Questionable scientific foundations of the market economy

We now equate capitalism with a market economy. But nothing could be further from the truth: there are different types of capitalism. Just think of the difference in typology between American and European contexts.

Market economy is another method. This corresponds to the fact that the distribution of goods and services, as well as their price, is determined by the conflict between supply and demand, which is determined by the free play of the market. But that’s not all: the market price, based on its constant destabilization, is considered superior to any other assessment. Indeed, in a world full of perfect oil, the price of goods and services always corresponds to the terms of trade. If the market values ​​goods and services more accurately than public impulses, why bother with barriers to its flow?

The term market economy became popular in the 1980s. The door was therefore open to a different political order than the one that prevailed after World War II: neoliberalism from the United States. Ultimately, regulation had to be deregulated and abolished so that the law of supply and demand could flourish freely. Neoliberal economics later became normative when it was enshrined in the 1990 Washington Consensus. the owner of the motu the ideological superiority of American capitalism by formulating ten principles derived from the teachings of the Chicago School, including the privatization and regulation of the economy. Among the ten mandatory affirmations of this Washington Consensus, we read the following requirements: directing public spending priorities to areas offering high economic returns, lowering taxes, liberalizing foreign trade, and privatizing monopolies or state participation or public enterprises. , deregulation of markets and economy, etc. You don’t need to be an expert to see that this market criterion in no way promotes labor rights or environmental protection.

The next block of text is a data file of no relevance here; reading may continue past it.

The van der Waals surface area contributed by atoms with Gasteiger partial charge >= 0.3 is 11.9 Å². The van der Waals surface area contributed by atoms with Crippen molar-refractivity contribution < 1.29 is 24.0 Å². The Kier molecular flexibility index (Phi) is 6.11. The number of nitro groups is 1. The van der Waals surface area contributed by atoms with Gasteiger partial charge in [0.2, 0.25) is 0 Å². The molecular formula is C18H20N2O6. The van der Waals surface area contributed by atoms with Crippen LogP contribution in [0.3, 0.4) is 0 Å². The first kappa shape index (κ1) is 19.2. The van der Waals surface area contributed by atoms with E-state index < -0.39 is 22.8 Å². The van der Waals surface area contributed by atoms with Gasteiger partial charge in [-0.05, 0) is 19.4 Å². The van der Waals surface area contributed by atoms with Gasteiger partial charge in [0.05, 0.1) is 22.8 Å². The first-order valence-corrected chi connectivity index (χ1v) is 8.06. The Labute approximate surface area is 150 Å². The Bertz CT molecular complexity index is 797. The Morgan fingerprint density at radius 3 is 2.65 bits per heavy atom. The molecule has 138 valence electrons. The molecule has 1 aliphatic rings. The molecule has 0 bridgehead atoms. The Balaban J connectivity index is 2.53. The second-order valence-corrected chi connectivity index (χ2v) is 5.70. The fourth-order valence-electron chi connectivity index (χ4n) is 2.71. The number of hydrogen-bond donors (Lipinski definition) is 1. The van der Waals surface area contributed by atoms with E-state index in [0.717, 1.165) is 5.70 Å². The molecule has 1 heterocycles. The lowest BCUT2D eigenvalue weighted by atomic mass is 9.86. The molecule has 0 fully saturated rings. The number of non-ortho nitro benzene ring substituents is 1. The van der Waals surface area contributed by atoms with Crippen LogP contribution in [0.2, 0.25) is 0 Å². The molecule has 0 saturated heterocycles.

From that moment everything became a “market”: the labor market and the capital market, in the dizzying excitement of the auction hall. This brings us back to the theories of Léon Walras (1834-1910), one of the most famous mathematicians in economics. He suggested that the economy moves toward equilibrium under perfect competition. This postulate leads to the “Walrasian trial and error” theory, which can be generalized as a stock market as a place of exchange where prices are formed by trial and error, or rather iteration, until the intentions of supply and demand coincide. . This market value has even spread to corporate accounting, which is now based on fair value and is considered superior to any other criterion.

But if it is intelligible to talk about the capital market, it is impossible to talk about the labor market, except to temporarily transform a person into a productive fungible motive. However, this objection has been swept away by the dominant thinking, as we have seen in the US, that work needs to be made flexible and mobile to adapt to the sources of growth.